How Does a Soccer Player Work Out His Legs?


The miles of running you undertake in a soccer game tends to boost your cardiovascular system rather than bulk up your leg muscles. For the kind of power you need to send the ball down the wings or cross it in, you need to schedule sessions at least twice weekly in the weight room or find body-weight alternatives. For balanced and timely results, your coach may give you an offseason strength program that also stresses core and upper-body strength activities.

Working in the Weight Room

  • Squats and lunges with barbells, kettlebells or dumbbells provide a bedrock level of leg strength for soccer athletes. These exercises recruit the quads, hamstrings and glutes. Each exercise has multiple variations -- for example, lunges can be forward, lateral, backward or rotational, notes college coach Greg Gatz in “Complete Conditioning for Soccer.” You can add calf raises or cable kickbacks to develop the lower legs and add the leg press machine to your circuit for quad improvements. One-legged exercises provide an excellent challenge to your balancing ability and can also help you strengthen your weaker leg. Options include the kettlebell single-leg deadlift, the split squat and the supported single-leg squat.

Body-Weight Alternatives

  • While colleges and most high schools have weight rooms, you can readily work on your leg strength if you are a recreational or competitive player in an adult league without gym access. In fact, even if you do have a weight room, Gatz advises starting with body-weight exercises. “This will help you to incorporate balance, stability and coordination in your training while learning proper execution,” he writes. You can do body-weight squats and lunges, raising your arms above your head for added challenge. Soccer strength writer Donald T. Kirkendall suggests carrying one of your teammates of a similar weight, an exercise called the partner carry squat, to develop complete leg strength. Squat in place once you have your teammate safely balanced on your back and holding on to your shoulders.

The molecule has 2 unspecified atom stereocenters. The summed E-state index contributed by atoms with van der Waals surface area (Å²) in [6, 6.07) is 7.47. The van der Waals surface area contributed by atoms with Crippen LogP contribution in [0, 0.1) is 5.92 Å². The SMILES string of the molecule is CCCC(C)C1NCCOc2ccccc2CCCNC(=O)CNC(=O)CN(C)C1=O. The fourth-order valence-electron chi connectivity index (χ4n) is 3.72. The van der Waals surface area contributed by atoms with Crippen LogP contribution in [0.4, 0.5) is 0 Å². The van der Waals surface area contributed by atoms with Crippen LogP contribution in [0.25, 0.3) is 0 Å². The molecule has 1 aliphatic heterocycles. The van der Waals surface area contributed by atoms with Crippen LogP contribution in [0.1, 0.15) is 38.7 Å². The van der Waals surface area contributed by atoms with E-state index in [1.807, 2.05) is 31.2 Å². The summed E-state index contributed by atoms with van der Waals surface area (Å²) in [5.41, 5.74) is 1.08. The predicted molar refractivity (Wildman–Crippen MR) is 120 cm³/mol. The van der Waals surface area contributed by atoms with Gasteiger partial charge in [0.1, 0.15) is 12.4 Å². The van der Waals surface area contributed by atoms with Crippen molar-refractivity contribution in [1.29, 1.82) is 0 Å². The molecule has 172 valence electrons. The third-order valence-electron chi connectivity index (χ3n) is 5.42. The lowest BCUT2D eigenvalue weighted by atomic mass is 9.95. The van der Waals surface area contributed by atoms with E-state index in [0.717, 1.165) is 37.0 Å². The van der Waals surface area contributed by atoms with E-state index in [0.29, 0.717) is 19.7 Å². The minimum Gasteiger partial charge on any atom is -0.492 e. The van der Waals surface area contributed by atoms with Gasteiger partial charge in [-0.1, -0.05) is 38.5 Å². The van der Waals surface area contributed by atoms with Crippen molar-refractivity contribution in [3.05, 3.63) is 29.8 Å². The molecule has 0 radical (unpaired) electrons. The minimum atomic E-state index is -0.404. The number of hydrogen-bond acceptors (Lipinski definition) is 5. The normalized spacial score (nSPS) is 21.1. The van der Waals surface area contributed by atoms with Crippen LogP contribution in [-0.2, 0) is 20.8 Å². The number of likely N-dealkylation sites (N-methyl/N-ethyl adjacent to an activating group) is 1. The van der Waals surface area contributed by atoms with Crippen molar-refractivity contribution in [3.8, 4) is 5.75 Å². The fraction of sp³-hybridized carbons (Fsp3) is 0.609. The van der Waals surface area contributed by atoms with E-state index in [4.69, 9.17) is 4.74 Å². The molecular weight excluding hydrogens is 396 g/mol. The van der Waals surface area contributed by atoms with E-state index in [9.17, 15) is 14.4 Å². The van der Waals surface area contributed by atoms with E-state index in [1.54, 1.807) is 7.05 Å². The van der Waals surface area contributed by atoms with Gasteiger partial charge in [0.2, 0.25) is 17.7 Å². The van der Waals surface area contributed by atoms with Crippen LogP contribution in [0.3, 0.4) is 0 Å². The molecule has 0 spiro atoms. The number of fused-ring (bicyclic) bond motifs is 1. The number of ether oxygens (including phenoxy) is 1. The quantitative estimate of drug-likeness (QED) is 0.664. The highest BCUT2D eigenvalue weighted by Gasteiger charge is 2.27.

Jumping into Plyometrics

  • To increase your power as well as strength, explosive exercises known as plyometrics prove valuable. Box jumps work well, as do double- and single-leg landings focusing on stability. The Olympic lifts -- the clean and jerk, and the snatch -- can also help you explosively work the leg muscles. You can also perform exercises such as the 8-count, which combines squats, the plank, a split-feet position, pushups and a leap back to the standing position.

Your Year-Round Calendar

  • Your ideal strength calendar would begin about three months before the fall soccer season, giving you time to progressively increase your weights to reach peak strength before the competitive season begins. Switch to a maintenance strength program during the season, which seeks to strike a balance between holding onto your strength gains while avoiding excessive fatigue, given the demands of a 90-minute soccer game. Each offseason, you can once again focus on progressive overload -- increasing your strength program’s to become stronger. Look to apply the concept of periodization to your year-round strength training, which adapts the challenge level of strength work to where you are in your competitive calendar.

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